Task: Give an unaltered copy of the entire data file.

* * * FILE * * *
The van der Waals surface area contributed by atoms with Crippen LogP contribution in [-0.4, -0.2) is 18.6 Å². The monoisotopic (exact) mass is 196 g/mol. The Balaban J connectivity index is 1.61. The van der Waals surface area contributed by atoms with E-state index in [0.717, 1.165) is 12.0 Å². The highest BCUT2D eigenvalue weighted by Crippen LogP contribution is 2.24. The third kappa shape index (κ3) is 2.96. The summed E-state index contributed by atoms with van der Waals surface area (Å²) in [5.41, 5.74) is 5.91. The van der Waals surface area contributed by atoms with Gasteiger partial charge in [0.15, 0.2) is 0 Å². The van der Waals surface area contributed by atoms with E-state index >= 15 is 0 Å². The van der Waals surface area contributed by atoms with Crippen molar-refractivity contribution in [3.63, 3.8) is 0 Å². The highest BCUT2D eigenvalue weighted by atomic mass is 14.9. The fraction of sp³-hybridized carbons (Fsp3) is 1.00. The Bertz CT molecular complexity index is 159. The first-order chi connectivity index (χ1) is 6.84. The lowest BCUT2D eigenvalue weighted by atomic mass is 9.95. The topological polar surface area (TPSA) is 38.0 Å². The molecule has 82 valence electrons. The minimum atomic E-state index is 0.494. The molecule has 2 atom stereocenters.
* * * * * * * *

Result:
The van der Waals surface area contributed by atoms with Crippen LogP contribution in [-0.4, -0.2) is 18.6 Å². The monoisotopic (exact) mass is 196 g/mol. The Balaban J connectivity index is 1.61. The van der Waals surface area contributed by atoms with E-state index in [0.717, 1.165) is 12.0 Å². The highest BCUT2D eigenvalue weighted by Crippen LogP contribution is 2.24. The third kappa shape index (κ3) is 2.96. The summed E-state index contributed by atoms with van der Waals surface area (Å²) in [5.41, 5.74) is 5.91. The van der Waals surface area contributed by atoms with Gasteiger partial charge in [0.15, 0.2) is 0 Å². The van der Waals surface area contributed by atoms with E-state index >= 15 is 0 Å². The van der Waals surface area contributed by atoms with Crippen molar-refractivity contribution in [3.63, 3.8) is 0 Å². The highest BCUT2D eigenvalue weighted by atomic mass is 14.9. The fraction of sp³-hybridized carbons (Fsp3) is 1.00. The Bertz CT molecular complexity index is 159. The first-order chi connectivity index (χ1) is 6.84. The lowest BCUT2D eigenvalue weighted by atomic mass is 9.95. The topological polar surface area (TPSA) is 38.0 Å². The molecule has 82 valence electrons. The minimum atomic E-state index is 0.494. The molecule has 2 atom stereocenters.